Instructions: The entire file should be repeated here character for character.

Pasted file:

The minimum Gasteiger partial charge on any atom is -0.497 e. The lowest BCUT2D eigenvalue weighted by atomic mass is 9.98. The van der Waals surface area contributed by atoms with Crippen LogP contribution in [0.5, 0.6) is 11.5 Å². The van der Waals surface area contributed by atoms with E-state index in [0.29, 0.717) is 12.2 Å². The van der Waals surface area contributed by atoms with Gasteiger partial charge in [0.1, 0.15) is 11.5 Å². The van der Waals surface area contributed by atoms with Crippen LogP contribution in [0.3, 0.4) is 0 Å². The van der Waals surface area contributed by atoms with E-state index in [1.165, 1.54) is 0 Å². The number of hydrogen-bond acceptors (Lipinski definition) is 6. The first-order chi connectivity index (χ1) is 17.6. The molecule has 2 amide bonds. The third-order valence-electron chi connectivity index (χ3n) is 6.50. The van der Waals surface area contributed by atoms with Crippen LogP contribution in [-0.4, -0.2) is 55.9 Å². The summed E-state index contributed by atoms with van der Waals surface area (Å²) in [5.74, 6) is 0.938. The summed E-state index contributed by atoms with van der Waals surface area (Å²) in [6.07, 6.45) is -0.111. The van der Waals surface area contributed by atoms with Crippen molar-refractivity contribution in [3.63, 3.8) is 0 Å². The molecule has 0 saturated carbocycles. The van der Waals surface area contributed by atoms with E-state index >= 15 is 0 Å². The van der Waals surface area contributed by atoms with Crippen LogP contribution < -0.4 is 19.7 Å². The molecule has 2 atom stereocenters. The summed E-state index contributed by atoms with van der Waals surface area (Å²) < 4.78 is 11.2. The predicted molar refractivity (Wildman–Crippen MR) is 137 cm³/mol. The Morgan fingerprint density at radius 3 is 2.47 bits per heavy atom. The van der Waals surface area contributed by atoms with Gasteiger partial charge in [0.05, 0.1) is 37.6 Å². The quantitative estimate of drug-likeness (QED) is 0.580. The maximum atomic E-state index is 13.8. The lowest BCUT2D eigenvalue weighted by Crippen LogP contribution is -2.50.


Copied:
The minimum Gasteiger partial charge on any atom is -0.497 e. The lowest BCUT2D eigenvalue weighted by atomic mass is 9.98. The van der Waals surface area contributed by atoms with Crippen LogP contribution in [0.5, 0.6) is 11.5 Å². The van der Waals surface area contributed by atoms with E-state index in [0.29, 0.717) is 12.2 Å². The van der Waals surface area contributed by atoms with Gasteiger partial charge in [0.1, 0.15) is 11.5 Å². The van der Waals surface area contributed by atoms with Crippen LogP contribution in [0.3, 0.4) is 0 Å². The van der Waals surface area contributed by atoms with E-state index in [1.165, 1.54) is 0 Å². The number of hydrogen-bond acceptors (Lipinski definition) is 6. The first-order chi connectivity index (χ1) is 17.6. The molecule has 2 amide bonds. The third-order valence-electron chi connectivity index (χ3n) is 6.50. The van der Waals surface area contributed by atoms with Crippen LogP contribution in [-0.4, -0.2) is 55.9 Å². The summed E-state index contributed by atoms with van der Waals surface area (Å²) in [5.74, 6) is 0.938. The summed E-state index contributed by atoms with van der Waals surface area (Å²) in [6.07, 6.45) is -0.111. The van der Waals surface area contributed by atoms with Crippen molar-refractivity contribution in [3.63, 3.8) is 0 Å². The molecule has 0 saturated carbocycles. The van der Waals surface area contributed by atoms with E-state index >= 15 is 0 Å². The van der Waals surface area contributed by atoms with Crippen LogP contribution < -0.4 is 19.7 Å². The molecule has 2 atom stereocenters. The summed E-state index contributed by atoms with van der Waals surface area (Å²) < 4.78 is 11.2. The predicted molar refractivity (Wildman–Crippen MR) is 137 cm³/mol. The Morgan fingerprint density at radius 3 is 2.47 bits per heavy atom. The van der Waals surface area contributed by atoms with Gasteiger partial charge in [0.05, 0.1) is 37.6 Å². The quantitative estimate of drug-likeness (QED) is 0.580. The maximum atomic E-state index is 13.8. The lowest BCUT2D eigenvalue weighted by Crippen LogP contribution is -2.50.